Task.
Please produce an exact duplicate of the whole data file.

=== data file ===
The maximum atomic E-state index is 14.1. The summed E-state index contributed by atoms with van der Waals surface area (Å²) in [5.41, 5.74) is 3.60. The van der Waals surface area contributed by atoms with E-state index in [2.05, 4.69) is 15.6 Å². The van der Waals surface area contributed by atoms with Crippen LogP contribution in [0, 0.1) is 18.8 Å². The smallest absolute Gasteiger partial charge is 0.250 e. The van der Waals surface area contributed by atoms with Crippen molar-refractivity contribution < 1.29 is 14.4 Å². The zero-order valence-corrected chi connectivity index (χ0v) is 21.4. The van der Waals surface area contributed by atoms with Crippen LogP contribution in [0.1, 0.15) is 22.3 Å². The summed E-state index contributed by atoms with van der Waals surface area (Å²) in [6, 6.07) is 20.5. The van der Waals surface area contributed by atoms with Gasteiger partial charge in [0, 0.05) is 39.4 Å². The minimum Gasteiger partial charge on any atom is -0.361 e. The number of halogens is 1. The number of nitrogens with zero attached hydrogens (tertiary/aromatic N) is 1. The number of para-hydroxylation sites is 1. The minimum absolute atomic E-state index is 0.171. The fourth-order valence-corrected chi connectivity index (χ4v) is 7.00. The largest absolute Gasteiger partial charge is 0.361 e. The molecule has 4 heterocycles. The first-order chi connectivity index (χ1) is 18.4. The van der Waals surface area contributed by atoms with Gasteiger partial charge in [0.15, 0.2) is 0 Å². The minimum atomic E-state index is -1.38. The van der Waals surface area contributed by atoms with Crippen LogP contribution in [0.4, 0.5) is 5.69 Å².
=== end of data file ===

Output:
The maximum atomic E-state index is 14.1. The summed E-state index contributed by atoms with van der Waals surface area (Å²) in [5.41, 5.74) is 3.60. The van der Waals surface area contributed by atoms with E-state index in [2.05, 4.69) is 15.6 Å². The van der Waals surface area contributed by atoms with Crippen LogP contribution in [0, 0.1) is 18.8 Å². The smallest absolute Gasteiger partial charge is 0.250 e. The van der Waals surface area contributed by atoms with Crippen molar-refractivity contribution < 1.29 is 14.4 Å². The zero-order valence-corrected chi connectivity index (χ0v) is 21.4. The van der Waals surface area contributed by atoms with Crippen LogP contribution in [0.1, 0.15) is 22.3 Å². The summed E-state index contributed by atoms with van der Waals surface area (Å²) in [6, 6.07) is 20.5. The van der Waals surface area contributed by atoms with Gasteiger partial charge in [0, 0.05) is 39.4 Å². The minimum Gasteiger partial charge on any atom is -0.361 e. The number of halogens is 1. The number of nitrogens with zero attached hydrogens (tertiary/aromatic N) is 1. The number of para-hydroxylation sites is 1. The minimum absolute atomic E-state index is 0.171. The fourth-order valence-corrected chi connectivity index (χ4v) is 7.00. The largest absolute Gasteiger partial charge is 0.361 e. The molecule has 4 heterocycles. The first-order chi connectivity index (χ1) is 18.4. The van der Waals surface area contributed by atoms with Gasteiger partial charge in [0.15, 0.2) is 0 Å². The minimum atomic E-state index is -1.38. The van der Waals surface area contributed by atoms with Crippen LogP contribution in [0.4, 0.5) is 5.69 Å².